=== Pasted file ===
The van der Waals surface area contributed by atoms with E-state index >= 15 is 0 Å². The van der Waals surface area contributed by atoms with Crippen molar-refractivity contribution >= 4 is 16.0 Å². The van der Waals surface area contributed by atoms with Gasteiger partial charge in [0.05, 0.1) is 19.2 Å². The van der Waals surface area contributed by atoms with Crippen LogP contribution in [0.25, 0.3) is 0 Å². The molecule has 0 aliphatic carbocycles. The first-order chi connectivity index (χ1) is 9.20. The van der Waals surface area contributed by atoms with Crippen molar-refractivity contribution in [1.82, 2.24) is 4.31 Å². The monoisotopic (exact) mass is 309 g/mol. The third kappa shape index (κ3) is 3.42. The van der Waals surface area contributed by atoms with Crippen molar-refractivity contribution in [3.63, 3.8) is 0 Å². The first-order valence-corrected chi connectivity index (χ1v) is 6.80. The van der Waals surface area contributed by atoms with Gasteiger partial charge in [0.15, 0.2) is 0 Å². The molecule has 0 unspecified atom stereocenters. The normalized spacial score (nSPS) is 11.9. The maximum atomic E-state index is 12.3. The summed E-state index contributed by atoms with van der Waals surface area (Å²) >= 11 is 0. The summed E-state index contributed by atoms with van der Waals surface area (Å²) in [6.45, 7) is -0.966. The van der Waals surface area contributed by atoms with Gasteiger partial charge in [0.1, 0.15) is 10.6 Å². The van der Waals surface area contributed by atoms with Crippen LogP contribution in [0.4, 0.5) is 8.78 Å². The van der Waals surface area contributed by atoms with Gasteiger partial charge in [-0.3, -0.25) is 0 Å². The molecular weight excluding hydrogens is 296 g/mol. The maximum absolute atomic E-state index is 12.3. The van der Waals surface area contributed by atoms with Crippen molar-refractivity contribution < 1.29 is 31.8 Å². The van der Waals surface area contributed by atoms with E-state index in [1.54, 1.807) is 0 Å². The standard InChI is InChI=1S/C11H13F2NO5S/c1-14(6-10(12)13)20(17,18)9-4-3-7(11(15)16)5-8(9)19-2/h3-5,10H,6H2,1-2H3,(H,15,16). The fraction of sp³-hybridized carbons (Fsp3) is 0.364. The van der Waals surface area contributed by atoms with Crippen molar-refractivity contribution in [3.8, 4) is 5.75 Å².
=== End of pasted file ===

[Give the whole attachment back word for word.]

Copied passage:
The van der Waals surface area contributed by atoms with E-state index >= 15 is 0 Å². The van der Waals surface area contributed by atoms with Crippen molar-refractivity contribution >= 4 is 16.0 Å². The van der Waals surface area contributed by atoms with Gasteiger partial charge in [0.05, 0.1) is 19.2 Å². The van der Waals surface area contributed by atoms with Crippen LogP contribution in [0.25, 0.3) is 0 Å². The molecule has 0 aliphatic carbocycles. The first-order chi connectivity index (χ1) is 9.20. The van der Waals surface area contributed by atoms with Crippen molar-refractivity contribution in [1.82, 2.24) is 4.31 Å². The monoisotopic (exact) mass is 309 g/mol. The third kappa shape index (κ3) is 3.42. The van der Waals surface area contributed by atoms with Crippen molar-refractivity contribution in [3.63, 3.8) is 0 Å². The first-order valence-corrected chi connectivity index (χ1v) is 6.80. The van der Waals surface area contributed by atoms with Gasteiger partial charge in [0.15, 0.2) is 0 Å². The molecule has 0 unspecified atom stereocenters. The normalized spacial score (nSPS) is 11.9. The maximum atomic E-state index is 12.3. The summed E-state index contributed by atoms with van der Waals surface area (Å²) >= 11 is 0. The summed E-state index contributed by atoms with van der Waals surface area (Å²) in [6.45, 7) is -0.966. The van der Waals surface area contributed by atoms with Gasteiger partial charge in [0.1, 0.15) is 10.6 Å². The van der Waals surface area contributed by atoms with Crippen LogP contribution in [0.4, 0.5) is 8.78 Å². The van der Waals surface area contributed by atoms with Gasteiger partial charge in [-0.3, -0.25) is 0 Å². The molecular weight excluding hydrogens is 296 g/mol. The maximum absolute atomic E-state index is 12.3. The van der Waals surface area contributed by atoms with Crippen molar-refractivity contribution < 1.29 is 31.8 Å². The van der Waals surface area contributed by atoms with E-state index in [1.54, 1.807) is 0 Å². The standard InChI is InChI=1S/C11H13F2NO5S/c1-14(6-10(12)13)20(17,18)9-4-3-7(11(15)16)5-8(9)19-2/h3-5,10H,6H2,1-2H3,(H,15,16). The fraction of sp³-hybridized carbons (Fsp3) is 0.364. The van der Waals surface area contributed by atoms with Crippen molar-refractivity contribution in [3.8, 4) is 5.75 Å².